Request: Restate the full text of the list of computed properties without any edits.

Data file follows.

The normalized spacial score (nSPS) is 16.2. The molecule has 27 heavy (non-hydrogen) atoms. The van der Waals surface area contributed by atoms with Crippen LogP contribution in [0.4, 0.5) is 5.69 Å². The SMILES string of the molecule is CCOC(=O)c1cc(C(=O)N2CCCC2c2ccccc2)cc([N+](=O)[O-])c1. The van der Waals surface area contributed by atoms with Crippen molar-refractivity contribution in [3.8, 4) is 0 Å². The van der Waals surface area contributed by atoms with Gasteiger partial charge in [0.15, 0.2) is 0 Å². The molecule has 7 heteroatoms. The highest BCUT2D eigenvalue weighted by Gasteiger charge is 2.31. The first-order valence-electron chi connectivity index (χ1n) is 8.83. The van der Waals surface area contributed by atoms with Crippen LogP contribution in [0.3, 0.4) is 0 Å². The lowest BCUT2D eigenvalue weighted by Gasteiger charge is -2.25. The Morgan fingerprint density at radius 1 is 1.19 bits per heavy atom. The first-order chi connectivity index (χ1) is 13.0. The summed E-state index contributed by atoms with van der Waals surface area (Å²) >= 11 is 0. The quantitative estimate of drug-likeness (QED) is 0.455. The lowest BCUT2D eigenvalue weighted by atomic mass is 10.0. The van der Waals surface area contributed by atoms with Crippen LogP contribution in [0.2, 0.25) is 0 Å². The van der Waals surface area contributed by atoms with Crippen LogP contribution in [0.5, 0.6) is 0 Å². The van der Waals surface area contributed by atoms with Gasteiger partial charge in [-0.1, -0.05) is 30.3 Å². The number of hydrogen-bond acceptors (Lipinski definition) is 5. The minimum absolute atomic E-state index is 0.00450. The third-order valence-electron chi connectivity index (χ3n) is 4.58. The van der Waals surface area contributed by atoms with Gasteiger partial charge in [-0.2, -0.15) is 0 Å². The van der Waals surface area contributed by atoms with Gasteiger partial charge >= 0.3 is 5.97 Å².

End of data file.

The normalized spacial score (nSPS) is 16.2. The molecule has 27 heavy (non-hydrogen) atoms. The van der Waals surface area contributed by atoms with Crippen LogP contribution in [0.4, 0.5) is 5.69 Å². The SMILES string of the molecule is CCOC(=O)c1cc(C(=O)N2CCCC2c2ccccc2)cc([N+](=O)[O-])c1. The van der Waals surface area contributed by atoms with Crippen molar-refractivity contribution in [3.8, 4) is 0 Å². The van der Waals surface area contributed by atoms with Gasteiger partial charge in [0.15, 0.2) is 0 Å². The molecule has 7 heteroatoms. The highest BCUT2D eigenvalue weighted by Gasteiger charge is 2.31. The first-order valence-electron chi connectivity index (χ1n) is 8.83. The van der Waals surface area contributed by atoms with Crippen LogP contribution in [0.3, 0.4) is 0 Å². The lowest BCUT2D eigenvalue weighted by Gasteiger charge is -2.25. The Morgan fingerprint density at radius 1 is 1.19 bits per heavy atom. The first-order chi connectivity index (χ1) is 13.0. The summed E-state index contributed by atoms with van der Waals surface area (Å²) >= 11 is 0. The quantitative estimate of drug-likeness (QED) is 0.455. The lowest BCUT2D eigenvalue weighted by atomic mass is 10.0. The van der Waals surface area contributed by atoms with Crippen LogP contribution in [0.2, 0.25) is 0 Å². The van der Waals surface area contributed by atoms with Crippen LogP contribution in [0.5, 0.6) is 0 Å². The van der Waals surface area contributed by atoms with Gasteiger partial charge in [-0.1, -0.05) is 30.3 Å². The number of hydrogen-bond acceptors (Lipinski definition) is 5. The minimum absolute atomic E-state index is 0.00450. The third-order valence-electron chi connectivity index (χ3n) is 4.58. The van der Waals surface area contributed by atoms with Gasteiger partial charge in [-0.2, -0.15) is 0 Å². The van der Waals surface area contributed by atoms with Gasteiger partial charge >= 0.3 is 5.97 Å².